master tropes (rhetoric)

Glossary of Grammatical and Rhetorical Terms

master tropes

Definition

In rhetoric, the master tropes are the four tropes (or figures of speech) that are regarded by some theorists as the basic rhetorical structures by which we make sense of experience: metaphor, metonymy, synecdoche, and irony.

In an appendix to his book A Grammar of Motives (1945), rhetorician Kenneth Burke equates metaphor with perspective, metonymy with reduction, synecdoche with representation, and irony with dialectic.

Burke says that his "primary concern" with these master tropes is "not with their purely figurative usage, but with their role in the discovery and description of 'the truth.'"

In A Map of Misreading (1975), literary critic Harold Bloom adds "two more tropes--hyperbole and metalepsis--to the class of master tropes that govern Post-Enlightenment poetry."

See Examples and Observations below. Also see:

 

Examples and Observations

  • "Giambattista Vico (1668–1744) is usually credited with being the first to identify metaphor, metonymy, synecdoche and irony as the four basic tropes (to which all others are reducible), although this distinction can be seen as having its roots in the Rhetorica of Peter Ramus (1515-72) (Vico 1744, 129-31). This reduction was popularized in the twentieth century by the American rhetorician Kenneth Burke (1897-1933), who referred to the four 'master tropes' (Burke, 1969, 503-17)."
    (Daniel Chandler, Semiotics: The Basics, 2nd ed. Routledge, 2007)

    Metaphor
    "The streets were a furnace, the sun an executioner."
    (Cynthia Ozick, "Rosa")

    Metonymy
    "Detroit is still hard at work on an SUV that runs on rain forest trees and panda blood."
    (Conan O'Brien)

    Synecdoche
    "At midnight I went on deck, and to my mate's great surprise put the ship round on the other tack. His terrible whiskers flitted round me in silent criticism."
    (Joseph Conrad, The Secret Sharer)

    Irony
    "But now we got weapons
    Of the chemical dust
    If fire them we're forced to
    Then fire them we must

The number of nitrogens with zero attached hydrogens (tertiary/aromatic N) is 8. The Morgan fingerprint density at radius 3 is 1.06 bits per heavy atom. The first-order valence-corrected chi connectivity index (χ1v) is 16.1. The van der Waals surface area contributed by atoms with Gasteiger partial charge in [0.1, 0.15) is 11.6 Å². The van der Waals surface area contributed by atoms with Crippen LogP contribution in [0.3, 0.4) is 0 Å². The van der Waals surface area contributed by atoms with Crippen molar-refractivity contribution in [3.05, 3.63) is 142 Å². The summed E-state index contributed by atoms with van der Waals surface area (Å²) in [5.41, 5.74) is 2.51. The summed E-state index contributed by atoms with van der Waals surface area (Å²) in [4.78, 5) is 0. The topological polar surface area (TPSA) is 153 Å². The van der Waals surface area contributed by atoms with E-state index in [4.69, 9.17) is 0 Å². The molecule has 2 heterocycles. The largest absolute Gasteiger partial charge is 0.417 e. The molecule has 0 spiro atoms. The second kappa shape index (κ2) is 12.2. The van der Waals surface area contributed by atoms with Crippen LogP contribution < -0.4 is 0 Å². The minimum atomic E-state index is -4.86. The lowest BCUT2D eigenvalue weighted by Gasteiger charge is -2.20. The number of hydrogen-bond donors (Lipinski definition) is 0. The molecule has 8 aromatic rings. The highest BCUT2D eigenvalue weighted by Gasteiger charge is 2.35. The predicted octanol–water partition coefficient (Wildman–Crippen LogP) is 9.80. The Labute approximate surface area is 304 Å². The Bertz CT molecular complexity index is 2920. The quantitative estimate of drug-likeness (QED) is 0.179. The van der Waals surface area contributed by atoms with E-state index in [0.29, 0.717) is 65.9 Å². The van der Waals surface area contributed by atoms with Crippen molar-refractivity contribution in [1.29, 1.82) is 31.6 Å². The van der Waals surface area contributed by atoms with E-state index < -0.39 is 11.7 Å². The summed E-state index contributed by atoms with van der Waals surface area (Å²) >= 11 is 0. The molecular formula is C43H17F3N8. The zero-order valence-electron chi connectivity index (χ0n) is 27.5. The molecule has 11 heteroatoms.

One push of the button
    And a shot the world wide
    And you never ask questions
    When God's on your side."
    (Bob Dylan, "With God on Our Side")
  • "Far less attention has been paid to metonymy and irony than to the master trope, metaphor. Yet there exists significant evidence that our ability to think metonymically and ironically motivates our using and easily understanding metonymic and ironic language. Metonymy constrains many kinds of reasoning and the inferences that establish coherence in discourse. Metonymy also underlies our use and understanding of other types of nonliteral language, such as indirect speech acts and tautological expressions. Irony is also a pervasive mode of thought that is evident not only in the way we speak but in the way we act in a variety of social/cultural situations. Hyperbole, understatement, and oxymora also reflect our conceptual ability to understand and speak about incongruous situations."
    (Raymond W. Gibbs, Jr., The Poetics of Mind: Figurative Thought, Language, and Understanding. Cambridge University Press, 1994)
  • The Master Tropes in Nonfiction
    "[Frank] D'Angelo reveals arrangement's central relationship to the four 'master' tropes--metaphor, metonymy, synecdoche, and irony--in nonfiction as well as fiction. His pivotal article 'Tropics of Arrangement: A Theory of Dispositio' (1990) delineates the use of the master tropes in nonfiction and examines the tropical theories of Aristotle, Giambattisto Vico, Kenneth Burke, Paul de Man, Roman Jakobson, and Hayden White et al. According to D'Angelo, 'all texts use tropes [figures of speech]' (103), and all figures of speech are 'subsumed' by the four master tropes. These tropes are embedded in both formal and informal essays; that is, they do not exclusively fall under the purview of formal arrangement. This concept broadens the arena of rhetorical usage to include the informal writing not traditionally associated with rhetoric. Such a stance allows rhetoric to interact as part of the changing canon of literature--and literacy--in modern academia."
    (Leslie Dupont, "Frank J. D'Angelo. Encyclopedia of Rhetoric and Composition: Communication from Ancient Times to the Information Age, ed. by Theresa Enos. Taylor & Francis, 1996)
  • Signifyin(g) as the Slave's Trope
    "If Vico and Burke, or Nietzsche, de Man, and Bloom, are correct in identifying four and six 'master tropes,' then we might think of these as the 'master's tropes,' and of Signifyin(g) as the slave's trope, the trope of tropes, as [Harold] Bloom characterizes metalepsis, 'a trope-reversing trope, a figure of a figure.' Signifyin(g) is a trope in which are subsumed several other rhetorical tropes, including metaphor, metonymy, synecdoche, and irony (the master tropes), and also hyperbole, litotes, and metalepsis (Bloom's supplement to Burke). To this list we could easily add aporia, chiasmus, and catechresis, all of which are used in the ritual of Signifyin(g)."
    (Henry Louis Gates, Jr., The Signifying Monkey: A Theory of African-American Literary Criticism. Oxford University Press, 1988)